Analysis of data from the third and final fly-by of the MESSENGER spacecraft in September 2009 has revealed a treasure trove of new information on the solar system’s innermost planet. MESSENGER is on its way to Mercury, where it will settle into orbit in March 2011 and help scientists answer crucial questions about Mercury’s geology, density, structure, and magnetic field. Three fly-bys of the planet, spaced over twenty months, have been necessary to guide the spacecraft into its upcoming orbit around Mercury beginning in March 2011.
Bill McClintock, CU-Boulder’s Laboratory for Atmospheric and Space Physics and a Messenger mission co-investigator, said, “The focus of MESSENGER the science team has been on designing the observations, which will continue for a year after the spacecraft settles into orbit around Mercury. It may be a surprise to some that we’ve learned as much as we have from the three fly-bys, which were necessary to get the spacecraft into orbit.”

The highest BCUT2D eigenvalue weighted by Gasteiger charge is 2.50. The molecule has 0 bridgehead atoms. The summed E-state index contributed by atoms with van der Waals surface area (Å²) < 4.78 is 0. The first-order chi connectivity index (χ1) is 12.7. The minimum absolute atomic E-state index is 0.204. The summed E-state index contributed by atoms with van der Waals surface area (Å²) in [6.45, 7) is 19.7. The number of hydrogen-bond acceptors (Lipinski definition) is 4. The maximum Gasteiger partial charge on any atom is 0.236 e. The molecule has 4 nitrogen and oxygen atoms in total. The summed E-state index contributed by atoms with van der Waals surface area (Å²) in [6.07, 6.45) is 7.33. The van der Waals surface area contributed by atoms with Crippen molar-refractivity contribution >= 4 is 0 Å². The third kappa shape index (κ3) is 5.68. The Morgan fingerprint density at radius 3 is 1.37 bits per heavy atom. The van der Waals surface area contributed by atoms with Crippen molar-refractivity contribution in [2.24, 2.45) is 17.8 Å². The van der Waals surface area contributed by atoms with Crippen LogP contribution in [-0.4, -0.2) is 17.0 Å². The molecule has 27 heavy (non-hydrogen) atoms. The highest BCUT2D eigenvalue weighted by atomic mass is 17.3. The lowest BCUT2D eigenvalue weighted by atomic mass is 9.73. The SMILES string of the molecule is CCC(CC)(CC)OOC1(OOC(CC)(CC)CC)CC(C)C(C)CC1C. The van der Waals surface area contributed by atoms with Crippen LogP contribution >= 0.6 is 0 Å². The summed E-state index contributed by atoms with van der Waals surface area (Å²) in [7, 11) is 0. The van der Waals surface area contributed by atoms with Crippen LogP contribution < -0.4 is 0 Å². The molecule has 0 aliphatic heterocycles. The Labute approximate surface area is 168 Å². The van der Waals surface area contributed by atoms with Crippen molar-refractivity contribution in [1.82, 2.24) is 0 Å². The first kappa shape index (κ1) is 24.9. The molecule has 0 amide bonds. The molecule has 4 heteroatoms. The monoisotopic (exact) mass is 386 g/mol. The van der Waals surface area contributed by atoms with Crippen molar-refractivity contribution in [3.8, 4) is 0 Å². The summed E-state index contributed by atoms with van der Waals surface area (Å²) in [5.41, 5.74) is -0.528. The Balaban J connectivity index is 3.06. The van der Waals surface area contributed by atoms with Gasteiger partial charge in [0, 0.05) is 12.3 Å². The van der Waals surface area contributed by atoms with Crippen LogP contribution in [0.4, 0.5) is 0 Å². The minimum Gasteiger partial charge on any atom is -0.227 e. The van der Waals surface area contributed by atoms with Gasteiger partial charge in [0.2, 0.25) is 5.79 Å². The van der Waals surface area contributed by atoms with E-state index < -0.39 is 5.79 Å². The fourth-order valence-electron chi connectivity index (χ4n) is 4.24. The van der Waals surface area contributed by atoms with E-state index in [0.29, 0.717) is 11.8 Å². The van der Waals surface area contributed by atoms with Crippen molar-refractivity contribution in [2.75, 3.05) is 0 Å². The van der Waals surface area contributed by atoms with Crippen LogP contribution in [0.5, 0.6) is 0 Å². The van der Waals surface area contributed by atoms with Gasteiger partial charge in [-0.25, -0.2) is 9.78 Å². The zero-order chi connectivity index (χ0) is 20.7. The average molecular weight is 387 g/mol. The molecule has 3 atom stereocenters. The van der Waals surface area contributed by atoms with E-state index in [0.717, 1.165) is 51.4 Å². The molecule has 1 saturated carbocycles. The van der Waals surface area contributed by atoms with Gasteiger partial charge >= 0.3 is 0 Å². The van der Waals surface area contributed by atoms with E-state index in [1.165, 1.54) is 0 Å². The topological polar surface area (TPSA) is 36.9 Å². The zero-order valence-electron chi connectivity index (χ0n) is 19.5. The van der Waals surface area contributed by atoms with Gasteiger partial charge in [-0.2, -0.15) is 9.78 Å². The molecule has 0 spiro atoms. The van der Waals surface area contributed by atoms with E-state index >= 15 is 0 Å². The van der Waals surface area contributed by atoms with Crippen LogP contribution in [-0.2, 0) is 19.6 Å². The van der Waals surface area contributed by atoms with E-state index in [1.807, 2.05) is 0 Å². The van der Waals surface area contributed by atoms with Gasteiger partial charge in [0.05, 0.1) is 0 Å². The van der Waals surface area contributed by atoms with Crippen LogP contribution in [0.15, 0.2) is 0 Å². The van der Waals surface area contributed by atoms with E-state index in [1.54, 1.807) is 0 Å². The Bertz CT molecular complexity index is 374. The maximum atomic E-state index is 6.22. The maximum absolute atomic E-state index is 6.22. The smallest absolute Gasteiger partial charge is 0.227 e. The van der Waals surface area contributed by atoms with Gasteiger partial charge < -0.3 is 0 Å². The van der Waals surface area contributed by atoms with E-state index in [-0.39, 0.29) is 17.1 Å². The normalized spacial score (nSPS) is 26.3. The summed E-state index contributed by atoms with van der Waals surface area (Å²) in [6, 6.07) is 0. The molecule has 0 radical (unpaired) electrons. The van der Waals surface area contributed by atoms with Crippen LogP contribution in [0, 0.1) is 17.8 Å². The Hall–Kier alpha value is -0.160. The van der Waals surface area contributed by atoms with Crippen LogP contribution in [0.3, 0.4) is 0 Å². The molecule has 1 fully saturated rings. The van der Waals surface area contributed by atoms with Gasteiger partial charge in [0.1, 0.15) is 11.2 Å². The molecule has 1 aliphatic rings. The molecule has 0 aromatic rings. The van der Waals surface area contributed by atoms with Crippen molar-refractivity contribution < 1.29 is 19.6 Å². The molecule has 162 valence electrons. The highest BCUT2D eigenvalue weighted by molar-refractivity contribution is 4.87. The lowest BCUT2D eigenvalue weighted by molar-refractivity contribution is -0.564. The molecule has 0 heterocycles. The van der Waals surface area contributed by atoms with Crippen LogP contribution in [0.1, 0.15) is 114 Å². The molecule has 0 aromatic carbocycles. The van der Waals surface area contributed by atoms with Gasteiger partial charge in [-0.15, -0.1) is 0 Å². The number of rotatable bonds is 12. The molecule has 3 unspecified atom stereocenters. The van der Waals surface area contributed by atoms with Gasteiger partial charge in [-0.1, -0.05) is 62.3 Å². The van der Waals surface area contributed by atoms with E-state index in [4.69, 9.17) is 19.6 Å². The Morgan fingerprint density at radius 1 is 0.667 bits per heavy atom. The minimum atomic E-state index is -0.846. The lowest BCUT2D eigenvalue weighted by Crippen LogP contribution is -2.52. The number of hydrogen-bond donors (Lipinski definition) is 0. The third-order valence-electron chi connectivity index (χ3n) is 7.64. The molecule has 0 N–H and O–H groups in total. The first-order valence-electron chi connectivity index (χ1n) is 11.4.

The new data reveals the first observations of emission from an ionized species in Mercury’s exosphere, information about magnetic substorms, and evidence of younger volcanism on Mercury than previously recognized. The results are reported in three papers published in the July 15 Science Express section of Science magazine online.
LASP developed and built the Mercury Atmospheric and Surface Composition Spectrometer (MASCS) onboard MESSENGER. MASCS is designed to detect minerals on Mercury’s surface and determine the abundance and components of its thin atmosphere. Data from MASCS will help answer the questions: What is Mercury’s surface made out of? How is Mercury’s atmosphere generated? And does Mercury have ice at its poles?